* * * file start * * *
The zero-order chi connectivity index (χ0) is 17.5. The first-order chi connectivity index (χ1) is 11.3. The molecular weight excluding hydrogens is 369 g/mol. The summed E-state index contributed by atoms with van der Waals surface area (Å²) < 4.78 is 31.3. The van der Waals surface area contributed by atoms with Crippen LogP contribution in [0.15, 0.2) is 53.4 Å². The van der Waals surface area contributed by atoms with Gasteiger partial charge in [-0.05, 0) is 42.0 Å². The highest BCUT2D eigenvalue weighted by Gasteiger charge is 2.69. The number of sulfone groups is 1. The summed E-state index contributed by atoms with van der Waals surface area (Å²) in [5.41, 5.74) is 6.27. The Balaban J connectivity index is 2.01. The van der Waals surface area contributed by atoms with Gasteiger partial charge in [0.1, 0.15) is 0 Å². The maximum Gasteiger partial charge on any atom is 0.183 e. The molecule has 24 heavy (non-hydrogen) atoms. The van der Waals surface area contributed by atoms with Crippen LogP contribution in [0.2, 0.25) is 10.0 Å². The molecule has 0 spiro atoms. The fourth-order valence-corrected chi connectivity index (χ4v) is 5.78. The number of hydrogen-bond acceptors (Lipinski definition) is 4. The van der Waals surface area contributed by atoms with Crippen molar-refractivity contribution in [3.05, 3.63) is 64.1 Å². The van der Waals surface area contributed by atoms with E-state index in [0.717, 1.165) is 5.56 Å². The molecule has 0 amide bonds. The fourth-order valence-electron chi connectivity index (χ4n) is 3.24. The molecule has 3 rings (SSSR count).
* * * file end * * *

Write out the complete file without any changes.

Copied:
The zero-order chi connectivity index (χ0) is 17.5. The first-order chi connectivity index (χ1) is 11.3. The molecular weight excluding hydrogens is 369 g/mol. The summed E-state index contributed by atoms with van der Waals surface area (Å²) < 4.78 is 31.3. The van der Waals surface area contributed by atoms with Crippen LogP contribution in [0.15, 0.2) is 53.4 Å². The van der Waals surface area contributed by atoms with Gasteiger partial charge in [-0.05, 0) is 42.0 Å². The highest BCUT2D eigenvalue weighted by Gasteiger charge is 2.69. The number of sulfone groups is 1. The summed E-state index contributed by atoms with van der Waals surface area (Å²) in [5.41, 5.74) is 6.27. The Balaban J connectivity index is 2.01. The van der Waals surface area contributed by atoms with Gasteiger partial charge in [0.1, 0.15) is 0 Å². The maximum Gasteiger partial charge on any atom is 0.183 e. The molecule has 24 heavy (non-hydrogen) atoms. The van der Waals surface area contributed by atoms with Crippen LogP contribution in [0.2, 0.25) is 10.0 Å². The molecule has 0 spiro atoms. The fourth-order valence-corrected chi connectivity index (χ4v) is 5.78. The number of hydrogen-bond acceptors (Lipinski definition) is 4. The van der Waals surface area contributed by atoms with Crippen molar-refractivity contribution in [3.05, 3.63) is 64.1 Å². The van der Waals surface area contributed by atoms with E-state index in [0.717, 1.165) is 5.56 Å². The molecule has 0 amide bonds. The fourth-order valence-electron chi connectivity index (χ4n) is 3.24. The molecule has 3 rings (SSSR count).